Supermarket food has no emotional value attached to it. Even though it comes with a brand name, the packaged food is still an item of generic mass production. As hard as we try, it is difficult to see an item as being precious, when it is -part of an endless supply of identical products.
Today, we are prone to eat just the fine cuts of meat and only the tender parts of vegetables. Between 20-30 percent of our waste is a result of food we label as inedible. Yet, our ancestors had a very different concept of what constitutes inedible waste. Practically nothing, everything was put to good use. Wasting food and letting it spoil was close to a crime and certainly an act that deserved severe punishment, especially for children. Fruits and vegetables were utilised root to stem for soups and bouillons.
Slaughtered animals were consumed nose to tail, with bones used for stock and the by-products for various speciality dishes. Today, such dishes are found in a lot of indigenous cuisines across the globe that still preserve a traditional food culture. Those dishes tend to have such graphical descriptions that their mere mention is likely to bring a reflux of disgust in many of us. For example, deep fried or steamed Shirako is a staple in Japan, which is basically the animal’s reproductive organs. The famous Chinese roasted Dragon in the Flame of Desire, in plain words, means yak’s penis. The stomach lining of livestock animals, commonly known as tripe, is turned into versatile delicious dishes all over the world.
Liver, lungs, heads, tails, kidneys, testicles, all of these things which are traditional, delicious and nutritious parts of our gastronomy go to waste.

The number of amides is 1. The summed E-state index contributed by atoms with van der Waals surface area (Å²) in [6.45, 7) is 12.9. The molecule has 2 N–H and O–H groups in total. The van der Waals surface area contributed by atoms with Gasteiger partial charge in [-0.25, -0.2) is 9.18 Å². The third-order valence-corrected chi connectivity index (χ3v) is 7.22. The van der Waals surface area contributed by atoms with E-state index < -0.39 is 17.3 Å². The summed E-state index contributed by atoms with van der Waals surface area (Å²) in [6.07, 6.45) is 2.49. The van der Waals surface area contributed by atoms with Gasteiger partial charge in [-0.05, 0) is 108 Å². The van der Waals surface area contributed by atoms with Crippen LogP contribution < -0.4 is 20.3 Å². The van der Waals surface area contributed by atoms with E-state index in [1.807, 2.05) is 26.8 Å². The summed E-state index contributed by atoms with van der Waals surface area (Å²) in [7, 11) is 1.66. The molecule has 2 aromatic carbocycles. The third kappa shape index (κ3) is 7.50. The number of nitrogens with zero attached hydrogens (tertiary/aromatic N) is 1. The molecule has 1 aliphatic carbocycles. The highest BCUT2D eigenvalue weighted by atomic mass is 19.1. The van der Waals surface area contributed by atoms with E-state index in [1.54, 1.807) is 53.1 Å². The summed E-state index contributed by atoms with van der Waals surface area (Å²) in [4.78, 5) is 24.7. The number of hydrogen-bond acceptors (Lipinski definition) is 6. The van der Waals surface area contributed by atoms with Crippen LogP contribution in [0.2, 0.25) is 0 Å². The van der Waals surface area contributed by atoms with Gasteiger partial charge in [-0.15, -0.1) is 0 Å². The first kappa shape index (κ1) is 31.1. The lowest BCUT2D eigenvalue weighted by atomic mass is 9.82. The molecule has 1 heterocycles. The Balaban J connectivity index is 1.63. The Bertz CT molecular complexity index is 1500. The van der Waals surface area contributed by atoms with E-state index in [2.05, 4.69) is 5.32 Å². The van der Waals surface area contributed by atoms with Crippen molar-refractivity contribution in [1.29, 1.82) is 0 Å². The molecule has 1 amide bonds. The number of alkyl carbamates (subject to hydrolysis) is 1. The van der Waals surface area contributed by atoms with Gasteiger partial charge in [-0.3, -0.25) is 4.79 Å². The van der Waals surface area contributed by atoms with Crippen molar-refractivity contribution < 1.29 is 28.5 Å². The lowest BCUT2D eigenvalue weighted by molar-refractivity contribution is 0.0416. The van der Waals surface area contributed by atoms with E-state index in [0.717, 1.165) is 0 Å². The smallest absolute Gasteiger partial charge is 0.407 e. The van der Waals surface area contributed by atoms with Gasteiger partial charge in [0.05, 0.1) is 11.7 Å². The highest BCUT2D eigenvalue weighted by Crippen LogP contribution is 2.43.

– Tristram Stuart
Nowadays, we hardly know where our food comes from, apart from the store signs reading “Greek Tomatoes”. We buy it packaged, portioned and ready to cook, and that is all we care. We conveniently choose to think no further on this matter. We don’t expect to ever have to grow our food ourselves. Food is something totally removed from nature and commodified. There is no love, care, labour and ambiguity associated with food growing and raising. Since food is easy to get, we feel no subconscious pressure not to waste it.
“Along with our attitude to food, our knowledge of food has changed over the years,” says Dana Gunders, referring to this phenomenon as “lack of kitchen know-how”. In her above-mentioned handbook, she explains, that “your great-grandma probably knew how to can tomatoes. Do you? She also knew how to tell that the yoghurt was bad without looking at the date because back then there were no dates. She probably bought whole chickens and used up all the parts, even making her own chicken broth with the bones.”
But the path to wasting less doesn’t have to take us back in time.
“We don’t all have to become jam producers or kimchi makers to cut back on the food we waste. We just have to take some simple steps, like making strategic grocery lists or putting leftovers in plain sight in the fridge,” says Dana Gunders, For those of you who want to make a personal shift in their attitude to food, this book is a great starting point. You can enhance it with our tips and hacks on reducing food waste at home and saving money.
If we are determined to waste less as a society, we need to change the way we think of the food in the grocery store, in our fridge and on our table. It takes thousands of farmers and workers long hours to grow and prepare our food, and an enormous amount of resources and energy, just so we don’t have to worry about the steady supply of incoming food. Yet, we need to realise, that we are those first historically lucky generations. We are food-wise extremely privileged, by no particular merit of ours, other than living in those parts of the world, where food insecurity is not an issue. Meanwhile, we can learn a lot from the French and other Mediterranean cultures on how to preserve a high regard for food, despite our changing modern times.
When you rise in the morning, give thanks for the light, for your life, for your strength. Give thanks for your food and for the joy of living. If you see no reason to give thanks, the fault lies in yourself.